The world around us is increasingly turning digital, and this includes many products and services that companies are providing to clients across the digital landscape. If you’re such an entity and are utilizing the digital space more and more often for your products and service solutions, you may be asking an important question on a regular basis: Should I be charging sales tax for these products and services?
At SalesTaxSolutions.US, we’re here to help with every part of your business’s sales tax and related tax needs, from business registration solutions to filing, compliance reviews, tax audits and many other areas. We’re also happy to assist with concepts like charging sales tax on digital products or services — should you be doing it? This two-part blog series will investigate several important areas to consider.
Laws Are in Constant Flux
First and foremost, before we proceed any further here, it’s vital for our readers to understand that laws are in constant flux. Just because a law or regulation was in place at the time of this writing doesn’t mean it will still be in effect by the time you’re reading it. We advise companies to keep a watchful eye on sales tax news and updates so they can make changes to their practices as needed.
This is because the digital world is still evolving rapidly, and with that comes new legal interpretations of existing laws as they apply to this brave new world. In addition, like with many other areas, laws will vary heavily here between states. So, with that said, let’s begin taking a look at whether or not your company should be charging sales tax on digital products or services.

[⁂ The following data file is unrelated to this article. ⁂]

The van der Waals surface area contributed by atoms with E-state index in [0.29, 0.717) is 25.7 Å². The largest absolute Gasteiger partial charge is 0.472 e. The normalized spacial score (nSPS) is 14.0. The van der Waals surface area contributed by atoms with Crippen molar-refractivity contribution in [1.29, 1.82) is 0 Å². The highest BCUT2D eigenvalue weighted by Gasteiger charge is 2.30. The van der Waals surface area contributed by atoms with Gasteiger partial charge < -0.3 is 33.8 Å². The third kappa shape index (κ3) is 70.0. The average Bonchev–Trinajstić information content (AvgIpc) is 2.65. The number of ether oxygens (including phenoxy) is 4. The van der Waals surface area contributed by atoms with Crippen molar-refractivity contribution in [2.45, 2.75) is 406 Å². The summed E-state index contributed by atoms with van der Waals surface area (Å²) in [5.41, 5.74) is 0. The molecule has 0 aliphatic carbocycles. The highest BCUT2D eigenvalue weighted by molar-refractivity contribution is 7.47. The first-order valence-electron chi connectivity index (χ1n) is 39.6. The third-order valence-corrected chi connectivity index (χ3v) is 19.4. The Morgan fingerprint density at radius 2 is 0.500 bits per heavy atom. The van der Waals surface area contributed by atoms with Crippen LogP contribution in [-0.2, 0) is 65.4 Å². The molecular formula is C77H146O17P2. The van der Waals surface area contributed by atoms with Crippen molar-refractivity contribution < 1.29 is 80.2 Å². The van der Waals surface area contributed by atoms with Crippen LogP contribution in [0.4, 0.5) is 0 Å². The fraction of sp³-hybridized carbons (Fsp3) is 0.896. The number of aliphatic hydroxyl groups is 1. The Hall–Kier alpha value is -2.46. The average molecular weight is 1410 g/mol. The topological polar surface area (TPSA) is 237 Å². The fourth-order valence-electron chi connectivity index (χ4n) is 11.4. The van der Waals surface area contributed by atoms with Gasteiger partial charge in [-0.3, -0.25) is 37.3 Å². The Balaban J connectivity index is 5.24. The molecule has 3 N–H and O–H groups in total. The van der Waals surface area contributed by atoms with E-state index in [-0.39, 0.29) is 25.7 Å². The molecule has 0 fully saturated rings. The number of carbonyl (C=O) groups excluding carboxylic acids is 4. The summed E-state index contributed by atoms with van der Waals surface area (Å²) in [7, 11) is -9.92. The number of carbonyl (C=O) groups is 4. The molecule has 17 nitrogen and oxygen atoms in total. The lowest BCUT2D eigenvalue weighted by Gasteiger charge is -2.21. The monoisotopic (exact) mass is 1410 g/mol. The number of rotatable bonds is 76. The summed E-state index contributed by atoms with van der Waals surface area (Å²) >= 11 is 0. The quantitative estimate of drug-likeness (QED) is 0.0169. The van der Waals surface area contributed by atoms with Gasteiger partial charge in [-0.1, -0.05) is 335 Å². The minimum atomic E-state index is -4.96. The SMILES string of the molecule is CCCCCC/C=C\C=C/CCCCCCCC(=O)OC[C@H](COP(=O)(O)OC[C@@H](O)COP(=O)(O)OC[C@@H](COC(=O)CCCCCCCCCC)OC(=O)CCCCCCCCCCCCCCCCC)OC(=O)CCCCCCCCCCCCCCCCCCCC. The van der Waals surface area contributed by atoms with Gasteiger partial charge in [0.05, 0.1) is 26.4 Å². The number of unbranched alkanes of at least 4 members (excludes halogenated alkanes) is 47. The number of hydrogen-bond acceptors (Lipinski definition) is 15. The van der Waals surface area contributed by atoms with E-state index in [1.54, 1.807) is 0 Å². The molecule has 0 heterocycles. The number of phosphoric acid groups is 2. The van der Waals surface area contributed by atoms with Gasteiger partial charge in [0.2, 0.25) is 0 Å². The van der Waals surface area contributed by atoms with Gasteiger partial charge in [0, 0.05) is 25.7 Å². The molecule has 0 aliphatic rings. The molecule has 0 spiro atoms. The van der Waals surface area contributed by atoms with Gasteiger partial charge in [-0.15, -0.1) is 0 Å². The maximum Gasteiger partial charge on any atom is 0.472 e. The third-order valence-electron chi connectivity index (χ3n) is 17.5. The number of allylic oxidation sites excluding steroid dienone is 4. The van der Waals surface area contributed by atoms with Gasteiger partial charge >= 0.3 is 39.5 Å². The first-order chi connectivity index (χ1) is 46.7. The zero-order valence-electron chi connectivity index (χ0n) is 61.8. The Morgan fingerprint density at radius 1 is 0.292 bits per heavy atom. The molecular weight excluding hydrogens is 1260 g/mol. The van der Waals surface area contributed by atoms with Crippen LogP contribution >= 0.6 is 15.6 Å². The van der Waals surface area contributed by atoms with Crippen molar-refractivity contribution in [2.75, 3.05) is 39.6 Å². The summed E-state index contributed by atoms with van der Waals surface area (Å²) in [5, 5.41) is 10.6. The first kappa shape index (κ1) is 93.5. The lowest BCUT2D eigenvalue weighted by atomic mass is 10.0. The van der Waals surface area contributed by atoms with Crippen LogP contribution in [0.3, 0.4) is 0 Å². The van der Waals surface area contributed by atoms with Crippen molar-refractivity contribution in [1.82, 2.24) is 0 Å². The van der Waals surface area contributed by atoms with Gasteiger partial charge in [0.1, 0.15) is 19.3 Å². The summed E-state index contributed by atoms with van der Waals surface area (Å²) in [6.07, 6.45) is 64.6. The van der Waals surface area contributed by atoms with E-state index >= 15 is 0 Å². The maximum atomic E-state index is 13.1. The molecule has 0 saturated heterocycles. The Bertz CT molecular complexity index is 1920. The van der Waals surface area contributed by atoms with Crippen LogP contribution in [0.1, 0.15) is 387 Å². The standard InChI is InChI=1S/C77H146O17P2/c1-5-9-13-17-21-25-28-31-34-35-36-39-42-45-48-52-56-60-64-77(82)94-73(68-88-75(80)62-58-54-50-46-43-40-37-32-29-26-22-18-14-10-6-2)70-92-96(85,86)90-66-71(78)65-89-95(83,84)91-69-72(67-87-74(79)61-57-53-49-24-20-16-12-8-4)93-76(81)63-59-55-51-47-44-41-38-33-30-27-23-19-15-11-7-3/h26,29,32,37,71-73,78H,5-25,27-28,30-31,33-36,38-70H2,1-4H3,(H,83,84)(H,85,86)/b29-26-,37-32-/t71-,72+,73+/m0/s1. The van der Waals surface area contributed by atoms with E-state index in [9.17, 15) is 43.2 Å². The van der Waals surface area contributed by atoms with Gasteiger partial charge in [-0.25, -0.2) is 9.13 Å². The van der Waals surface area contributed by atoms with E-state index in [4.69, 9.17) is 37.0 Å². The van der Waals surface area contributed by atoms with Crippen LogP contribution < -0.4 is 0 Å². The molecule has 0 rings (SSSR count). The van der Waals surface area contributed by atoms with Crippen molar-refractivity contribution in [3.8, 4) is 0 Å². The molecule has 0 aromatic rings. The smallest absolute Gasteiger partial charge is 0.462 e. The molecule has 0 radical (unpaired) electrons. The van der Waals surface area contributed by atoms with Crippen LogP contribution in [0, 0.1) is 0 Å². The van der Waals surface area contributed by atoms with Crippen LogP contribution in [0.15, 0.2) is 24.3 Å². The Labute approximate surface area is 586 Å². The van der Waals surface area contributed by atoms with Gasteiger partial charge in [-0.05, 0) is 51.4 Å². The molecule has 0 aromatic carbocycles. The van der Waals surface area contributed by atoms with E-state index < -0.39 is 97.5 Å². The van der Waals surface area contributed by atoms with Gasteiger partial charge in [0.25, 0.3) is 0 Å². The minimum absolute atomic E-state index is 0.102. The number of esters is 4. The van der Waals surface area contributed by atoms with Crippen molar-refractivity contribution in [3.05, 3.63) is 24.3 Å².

What Is Considered a Digital Product or Service?
This is a great place to start, since it’s not always immediately clear what actually constitutes a digital product or service. In general, though, we can say that digital products and services are those which are delivered electronically. This might include the following:
– Songs, books, and other forms of media which are downloaded from the internet
– Software as a service (SaaS) offerings
– Online courses and other educational materials
– Memberships to online content, such as news sites or video streaming services
As you can see, there’s a lot of gray area here. What about a song that’s purchased on CD and then ripped to a computer? Is that considered a digital product? And what about an online course?
Whether the Client Downloaded It
In many states, the major differentiator between digital products and non-products is whether the client downloaded the product, or whether they’re accessing it online but did not download it themselves. For example, in some states, if you buy a movie and have it transferred to your digital possession, it’s taxable; but on the flip side, if you only rent that movie for a limited period of time, it will not be taxable.
In part two of our series, we’ll look at some other elements to consider when determining whether to charge sales tax for digital products and services. For more on this, or to learn about any of our online sales tax compliance, registration or other services, speak to the team at SalesTaxSolutions.US today.